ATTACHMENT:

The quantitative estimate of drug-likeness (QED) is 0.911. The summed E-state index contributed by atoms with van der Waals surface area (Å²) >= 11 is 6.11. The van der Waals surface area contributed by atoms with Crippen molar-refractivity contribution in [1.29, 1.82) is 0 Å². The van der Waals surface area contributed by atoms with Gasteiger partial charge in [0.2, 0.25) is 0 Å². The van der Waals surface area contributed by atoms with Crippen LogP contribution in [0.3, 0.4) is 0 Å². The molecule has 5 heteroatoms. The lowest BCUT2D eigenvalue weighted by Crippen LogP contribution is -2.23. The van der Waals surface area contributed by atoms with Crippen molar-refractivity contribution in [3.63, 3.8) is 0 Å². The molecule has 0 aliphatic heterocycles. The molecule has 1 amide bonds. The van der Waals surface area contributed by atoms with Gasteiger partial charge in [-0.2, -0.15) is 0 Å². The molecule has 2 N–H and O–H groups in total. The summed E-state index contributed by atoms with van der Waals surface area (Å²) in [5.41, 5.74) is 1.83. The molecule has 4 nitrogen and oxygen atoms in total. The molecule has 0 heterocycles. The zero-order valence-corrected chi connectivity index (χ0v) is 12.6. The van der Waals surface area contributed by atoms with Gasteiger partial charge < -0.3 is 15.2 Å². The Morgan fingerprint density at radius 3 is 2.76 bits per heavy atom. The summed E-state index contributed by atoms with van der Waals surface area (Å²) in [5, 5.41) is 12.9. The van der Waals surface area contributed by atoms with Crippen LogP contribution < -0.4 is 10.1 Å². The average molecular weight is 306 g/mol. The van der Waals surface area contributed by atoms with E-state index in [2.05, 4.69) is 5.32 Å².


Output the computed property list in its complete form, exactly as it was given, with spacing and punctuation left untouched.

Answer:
The quantitative estimate of drug-likeness (QED) is 0.911. The summed E-state index contributed by atoms with van der Waals surface area (Å²) >= 11 is 6.11. The van der Waals surface area contributed by atoms with Crippen molar-refractivity contribution in [1.29, 1.82) is 0 Å². The van der Waals surface area contributed by atoms with Gasteiger partial charge in [0.2, 0.25) is 0 Å². The van der Waals surface area contributed by atoms with Crippen LogP contribution in [0.3, 0.4) is 0 Å². The molecule has 5 heteroatoms. The lowest BCUT2D eigenvalue weighted by Crippen LogP contribution is -2.23. The van der Waals surface area contributed by atoms with Crippen molar-refractivity contribution in [3.63, 3.8) is 0 Å². The molecule has 0 aliphatic heterocycles. The molecule has 1 amide bonds. The van der Waals surface area contributed by atoms with Gasteiger partial charge in [-0.2, -0.15) is 0 Å². The molecule has 2 N–H and O–H groups in total. The summed E-state index contributed by atoms with van der Waals surface area (Å²) in [5.41, 5.74) is 1.83. The molecule has 4 nitrogen and oxygen atoms in total. The molecule has 0 heterocycles. The zero-order valence-corrected chi connectivity index (χ0v) is 12.6. The van der Waals surface area contributed by atoms with Gasteiger partial charge < -0.3 is 15.2 Å². The Morgan fingerprint density at radius 3 is 2.76 bits per heavy atom. The summed E-state index contributed by atoms with van der Waals surface area (Å²) in [5, 5.41) is 12.9. The van der Waals surface area contributed by atoms with Crippen LogP contribution < -0.4 is 10.1 Å². The average molecular weight is 306 g/mol. The van der Waals surface area contributed by atoms with E-state index in [2.05, 4.69) is 5.32 Å².